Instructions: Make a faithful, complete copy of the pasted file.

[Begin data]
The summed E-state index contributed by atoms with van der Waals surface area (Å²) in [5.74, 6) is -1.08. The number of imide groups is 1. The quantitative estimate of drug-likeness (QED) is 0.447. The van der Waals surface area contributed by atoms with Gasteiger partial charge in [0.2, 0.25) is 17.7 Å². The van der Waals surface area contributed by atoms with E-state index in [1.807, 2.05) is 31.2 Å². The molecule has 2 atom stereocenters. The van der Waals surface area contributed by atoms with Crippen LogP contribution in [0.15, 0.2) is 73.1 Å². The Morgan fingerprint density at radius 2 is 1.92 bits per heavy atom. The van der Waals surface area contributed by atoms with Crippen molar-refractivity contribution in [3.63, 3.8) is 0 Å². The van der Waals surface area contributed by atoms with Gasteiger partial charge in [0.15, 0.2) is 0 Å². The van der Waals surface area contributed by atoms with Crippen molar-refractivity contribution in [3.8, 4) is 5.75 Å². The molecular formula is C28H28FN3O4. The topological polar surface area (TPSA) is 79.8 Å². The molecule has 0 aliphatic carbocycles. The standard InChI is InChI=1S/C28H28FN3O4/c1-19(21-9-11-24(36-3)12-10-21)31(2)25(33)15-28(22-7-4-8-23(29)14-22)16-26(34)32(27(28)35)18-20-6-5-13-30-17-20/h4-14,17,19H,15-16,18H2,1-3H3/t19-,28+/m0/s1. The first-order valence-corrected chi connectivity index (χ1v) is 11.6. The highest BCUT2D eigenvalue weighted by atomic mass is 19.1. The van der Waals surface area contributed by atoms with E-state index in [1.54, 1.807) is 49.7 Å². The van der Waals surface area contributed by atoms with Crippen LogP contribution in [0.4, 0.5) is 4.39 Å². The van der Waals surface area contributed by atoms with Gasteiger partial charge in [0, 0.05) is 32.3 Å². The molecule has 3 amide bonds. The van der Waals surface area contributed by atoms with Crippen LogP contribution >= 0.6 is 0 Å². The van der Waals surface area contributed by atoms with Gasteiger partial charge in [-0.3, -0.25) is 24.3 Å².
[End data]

The summed E-state index contributed by atoms with van der Waals surface area (Å²) in [5.74, 6) is -1.08. The number of imide groups is 1. The quantitative estimate of drug-likeness (QED) is 0.447. The van der Waals surface area contributed by atoms with Gasteiger partial charge in [0.2, 0.25) is 17.7 Å². The van der Waals surface area contributed by atoms with E-state index in [1.807, 2.05) is 31.2 Å². The molecule has 2 atom stereocenters. The van der Waals surface area contributed by atoms with Crippen LogP contribution in [0.15, 0.2) is 73.1 Å². The Morgan fingerprint density at radius 2 is 1.92 bits per heavy atom. The van der Waals surface area contributed by atoms with Crippen molar-refractivity contribution in [3.63, 3.8) is 0 Å². The van der Waals surface area contributed by atoms with Gasteiger partial charge in [0.15, 0.2) is 0 Å². The van der Waals surface area contributed by atoms with Crippen molar-refractivity contribution in [3.8, 4) is 5.75 Å². The molecular formula is C28H28FN3O4. The topological polar surface area (TPSA) is 79.8 Å². The molecule has 0 aliphatic carbocycles. The standard InChI is InChI=1S/C28H28FN3O4/c1-19(21-9-11-24(36-3)12-10-21)31(2)25(33)15-28(22-7-4-8-23(29)14-22)16-26(34)32(27(28)35)18-20-6-5-13-30-17-20/h4-14,17,19H,15-16,18H2,1-3H3/t19-,28+/m0/s1. The first-order valence-corrected chi connectivity index (χ1v) is 11.6. The highest BCUT2D eigenvalue weighted by atomic mass is 19.1. The van der Waals surface area contributed by atoms with E-state index in [1.54, 1.807) is 49.7 Å². The van der Waals surface area contributed by atoms with Crippen LogP contribution in [0.4, 0.5) is 4.39 Å². The van der Waals surface area contributed by atoms with Gasteiger partial charge in [0, 0.05) is 32.3 Å². The molecule has 3 amide bonds. The van der Waals surface area contributed by atoms with Crippen LogP contribution >= 0.6 is 0 Å². The van der Waals surface area contributed by atoms with Gasteiger partial charge in [-0.3, -0.25) is 24.3 Å².